About six months ago, I offered to start volunteering with the youth at my church.
I’d been attending services there for a few months, hiding in one of the back pews and not talking to anyone. I was getting to be pretty lonely and figured I had been going to church there long enough, so I asked if I could help out sometimes with the middle and high schoolers.
Over the ensuing months, I somehow fell into teaching Sunday school to middle schoolers and helping out with the youth group.
And to be honest, in a way, it has saved me.
When I first offered to volunteer, I was still finding my way through my most recent existential crisis/faith deconstruction/bout of general angst about everything.
I had watched most of what I thought I knew fall apart; wondered what, if anything I still believed; and switched to a very different kind of church than the ones I had been attending. I felt like something inside me had died, and I wasn’t really sure what would come next.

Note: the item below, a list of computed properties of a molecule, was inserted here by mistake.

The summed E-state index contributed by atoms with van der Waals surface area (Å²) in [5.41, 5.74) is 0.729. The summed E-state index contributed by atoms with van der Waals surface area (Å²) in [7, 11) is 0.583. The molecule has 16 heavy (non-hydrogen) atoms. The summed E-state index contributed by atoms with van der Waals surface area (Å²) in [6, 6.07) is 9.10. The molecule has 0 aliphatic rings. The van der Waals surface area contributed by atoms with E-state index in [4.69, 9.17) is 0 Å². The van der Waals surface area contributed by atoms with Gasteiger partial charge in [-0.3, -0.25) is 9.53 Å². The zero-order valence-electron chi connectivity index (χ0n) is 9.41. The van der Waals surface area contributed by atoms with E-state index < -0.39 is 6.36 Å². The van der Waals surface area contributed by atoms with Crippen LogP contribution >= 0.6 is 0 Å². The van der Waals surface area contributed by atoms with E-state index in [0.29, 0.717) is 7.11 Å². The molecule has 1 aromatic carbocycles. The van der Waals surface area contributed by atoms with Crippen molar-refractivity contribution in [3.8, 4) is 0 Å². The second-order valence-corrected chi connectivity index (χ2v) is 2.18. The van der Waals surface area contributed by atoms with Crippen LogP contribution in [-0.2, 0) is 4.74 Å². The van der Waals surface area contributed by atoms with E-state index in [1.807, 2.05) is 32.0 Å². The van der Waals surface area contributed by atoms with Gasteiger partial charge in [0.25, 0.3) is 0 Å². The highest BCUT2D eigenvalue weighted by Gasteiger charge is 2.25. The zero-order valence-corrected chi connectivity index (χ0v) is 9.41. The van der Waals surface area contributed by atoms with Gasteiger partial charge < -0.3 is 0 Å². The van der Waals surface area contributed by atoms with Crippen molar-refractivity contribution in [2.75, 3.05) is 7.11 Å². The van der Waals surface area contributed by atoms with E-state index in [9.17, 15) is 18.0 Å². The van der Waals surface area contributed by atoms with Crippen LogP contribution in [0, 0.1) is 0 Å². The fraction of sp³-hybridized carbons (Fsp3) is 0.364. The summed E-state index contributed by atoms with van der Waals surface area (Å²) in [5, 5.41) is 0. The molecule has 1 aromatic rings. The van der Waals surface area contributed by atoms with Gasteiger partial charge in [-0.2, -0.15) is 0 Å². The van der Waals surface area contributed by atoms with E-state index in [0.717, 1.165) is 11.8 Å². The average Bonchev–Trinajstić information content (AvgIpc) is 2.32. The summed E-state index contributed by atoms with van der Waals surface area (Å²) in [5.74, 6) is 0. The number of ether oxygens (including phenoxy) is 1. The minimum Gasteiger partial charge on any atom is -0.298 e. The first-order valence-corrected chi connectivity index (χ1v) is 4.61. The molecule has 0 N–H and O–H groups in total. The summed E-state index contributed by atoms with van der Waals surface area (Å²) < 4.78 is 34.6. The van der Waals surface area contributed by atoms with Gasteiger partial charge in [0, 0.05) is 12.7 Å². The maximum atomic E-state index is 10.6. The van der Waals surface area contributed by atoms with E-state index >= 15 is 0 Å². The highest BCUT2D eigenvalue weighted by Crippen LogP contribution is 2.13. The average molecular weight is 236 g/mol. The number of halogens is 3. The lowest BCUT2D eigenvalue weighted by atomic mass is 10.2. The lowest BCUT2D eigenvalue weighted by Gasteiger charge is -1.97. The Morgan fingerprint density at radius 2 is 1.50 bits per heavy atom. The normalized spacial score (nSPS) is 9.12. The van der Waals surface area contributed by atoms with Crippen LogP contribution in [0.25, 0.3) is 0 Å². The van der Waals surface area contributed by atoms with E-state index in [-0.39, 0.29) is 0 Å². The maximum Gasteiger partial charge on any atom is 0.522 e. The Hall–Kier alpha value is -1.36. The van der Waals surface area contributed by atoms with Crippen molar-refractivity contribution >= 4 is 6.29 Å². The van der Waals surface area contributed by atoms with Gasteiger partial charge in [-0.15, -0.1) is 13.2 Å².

Sounds like the perfect person to teach Sunday school to middle-schoolers, right?
But I remembered that I like working with kids and have a fair amount of experience working with them in a church setting. So I decided to take the plunge.
It didn’t take long before I was regularly involved. It turns out that when you offer to volunteer in one way at a small-ish, mainline church, you’re basically signing up to volunteer for everything.
And I found that as I gave my time to people outside of myself, my endless questions about existence became a little less pronounced.
I started thinking less about how the universe is big and we really don’t know anything and more about how I could do meaningful work. Maybe I still didn’t really know how I know what I know, but that didn’t seem as important anymore.
I found meaning in the daily acts of caring for others, and that helped me start to find my faith again.
It looked different from what I had been taught to believe faith looked like. It was less about existential certainty and more about serving others. Less about trying to find God with my brain or my emotions and more about encountering Him with the work of my hands.
Eventually, some of the brain and the emotional stuff did come. I have some general ideas of what I think about the universe now, though I still have more questions than answers. And I feel less emotionally volatile about faith and church, though I still have healing to do.
I think I’m OK with those things, though.
Sometimes, you have to believe with your hands until your head and your heart can catch up.